HIPS-Talk: “Using chemical tools to unravel small-molecule based communication between species“
Life on earth is heavily based on chemical communication between cells. Quorum sensing enables unicellular organisms to coordinate their behavior and function in such a way that they can adapt to changing environments and compete, as well as coexist, with multicellular organisms. A prime example of this phenomenon is displayed by the opportunistic pathogen
Furthermore, we recently found that certain QS molecules and other natural products can also directly affect the behavior of other bacterial species as well as that of eukaryotes. Diverse eukaryotes have been found to react strongly to the presence of these compounds (often initiating counter-warfare to jam bacterial communication), however, to date no eukaryotic protein has been identified that binds bacterial QS molecules. We have synthesized and used a set of `tag-free` probes to isolate and identify for the first time such receptors. We have also discovered several previously unknown signaling molecules from plants that interfere with bacterial communication, and studied their mechanism of action.
Pseudomonas aeruginosa, which causes disease in immunocompromised humans. Quorum sensing in this pathogen is mediated by binding of the transcriptional activator, LasR, to its ligand 3-oxo-C12-HSL, leading to biofilm formation and secretion of virulence factors. We are targeting QS in P. aeruginosa and other pathogens with various chemical tools, such as a set of electrophilic probes that are designed to bind QS receptors covalently, leading to inhibition of QS regulated gene expression. We use these probes as molecular tools to obtain new insights into the mechanisms of activation and deactivation of bacterial quorum sensing.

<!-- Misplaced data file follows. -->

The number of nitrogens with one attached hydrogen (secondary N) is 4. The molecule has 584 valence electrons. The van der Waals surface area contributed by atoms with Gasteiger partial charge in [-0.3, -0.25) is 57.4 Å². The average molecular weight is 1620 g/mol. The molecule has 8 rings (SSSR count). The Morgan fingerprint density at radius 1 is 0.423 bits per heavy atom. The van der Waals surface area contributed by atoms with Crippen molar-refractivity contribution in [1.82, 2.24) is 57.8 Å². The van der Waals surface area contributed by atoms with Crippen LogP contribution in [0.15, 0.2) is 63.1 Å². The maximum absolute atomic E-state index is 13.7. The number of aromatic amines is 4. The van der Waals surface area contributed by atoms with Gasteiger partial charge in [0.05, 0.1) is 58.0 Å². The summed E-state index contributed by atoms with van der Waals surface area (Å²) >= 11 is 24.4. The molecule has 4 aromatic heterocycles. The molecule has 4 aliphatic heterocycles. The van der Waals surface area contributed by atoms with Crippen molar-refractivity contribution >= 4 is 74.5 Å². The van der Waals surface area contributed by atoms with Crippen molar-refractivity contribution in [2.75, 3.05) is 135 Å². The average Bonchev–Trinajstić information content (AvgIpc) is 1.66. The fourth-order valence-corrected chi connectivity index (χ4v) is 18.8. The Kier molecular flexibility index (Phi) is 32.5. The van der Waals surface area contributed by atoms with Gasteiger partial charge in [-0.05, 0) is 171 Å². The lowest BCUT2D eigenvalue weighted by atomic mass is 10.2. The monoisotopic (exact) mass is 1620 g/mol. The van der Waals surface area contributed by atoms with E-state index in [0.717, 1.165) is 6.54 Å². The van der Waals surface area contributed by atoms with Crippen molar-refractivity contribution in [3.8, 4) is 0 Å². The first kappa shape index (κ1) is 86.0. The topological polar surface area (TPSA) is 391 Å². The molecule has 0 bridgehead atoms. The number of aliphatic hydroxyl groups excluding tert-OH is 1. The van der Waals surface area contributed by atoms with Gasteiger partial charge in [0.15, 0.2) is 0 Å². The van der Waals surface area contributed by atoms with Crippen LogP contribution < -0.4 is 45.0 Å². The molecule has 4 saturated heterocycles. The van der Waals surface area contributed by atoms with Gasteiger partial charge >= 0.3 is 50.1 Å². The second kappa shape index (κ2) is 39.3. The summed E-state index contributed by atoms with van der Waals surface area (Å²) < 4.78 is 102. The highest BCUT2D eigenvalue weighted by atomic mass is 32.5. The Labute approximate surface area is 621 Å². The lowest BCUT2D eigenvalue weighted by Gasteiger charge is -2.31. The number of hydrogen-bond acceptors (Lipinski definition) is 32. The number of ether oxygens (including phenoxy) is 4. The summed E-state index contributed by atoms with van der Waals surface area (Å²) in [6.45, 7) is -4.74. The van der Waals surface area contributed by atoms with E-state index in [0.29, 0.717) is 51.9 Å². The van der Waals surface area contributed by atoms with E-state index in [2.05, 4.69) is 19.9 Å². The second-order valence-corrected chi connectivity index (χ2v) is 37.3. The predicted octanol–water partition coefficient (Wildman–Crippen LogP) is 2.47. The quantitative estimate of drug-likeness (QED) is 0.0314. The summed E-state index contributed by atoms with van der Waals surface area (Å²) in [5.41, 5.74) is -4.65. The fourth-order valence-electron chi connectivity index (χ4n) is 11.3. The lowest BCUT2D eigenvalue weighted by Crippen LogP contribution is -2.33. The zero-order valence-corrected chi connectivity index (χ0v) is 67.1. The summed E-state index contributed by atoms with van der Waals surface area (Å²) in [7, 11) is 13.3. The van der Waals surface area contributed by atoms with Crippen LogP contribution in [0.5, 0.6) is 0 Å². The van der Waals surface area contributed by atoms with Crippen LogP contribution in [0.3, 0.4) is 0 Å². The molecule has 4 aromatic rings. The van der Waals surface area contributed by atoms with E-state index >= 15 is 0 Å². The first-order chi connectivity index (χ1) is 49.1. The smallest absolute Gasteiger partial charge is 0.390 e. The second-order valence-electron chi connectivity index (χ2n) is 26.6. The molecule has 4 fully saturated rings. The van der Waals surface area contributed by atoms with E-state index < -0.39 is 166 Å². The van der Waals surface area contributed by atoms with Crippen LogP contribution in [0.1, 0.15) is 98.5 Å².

Building and room
Blg E8.1, Conference Room (Ground floor)
Prof. Michael M. Meijler
Department of Chemistry and the National Institute for Biotechnology in the Negev, Ben-Gurion University of the Negev, Be'er Sheva, Israel
Michael Meijler obtained his MSc degree in Chemistry from the University of Amsterdam and his PhD degree from the Weizmann Institute of Science (with Abraham Shanzer). He then moved to The Scripps Research Institute in La Jolla, California, for postdoctoral studies with Kim Janda. After spending a year as Assistant Professor in the Janda group in 2005, he started his own group at the Department of Chemistry at Ben-Gurion University of the Negev (Be'er Sheva, Israel) in the fall of 2006 and was promoted to Associate Professor in 2011 and Full Professor in 2015. His research focuses on chemical communication between bacteria themselves, in various settings, and between bacteria and other species such as plants, fungi and animals.
Prof. Dr. Rolf Hartmann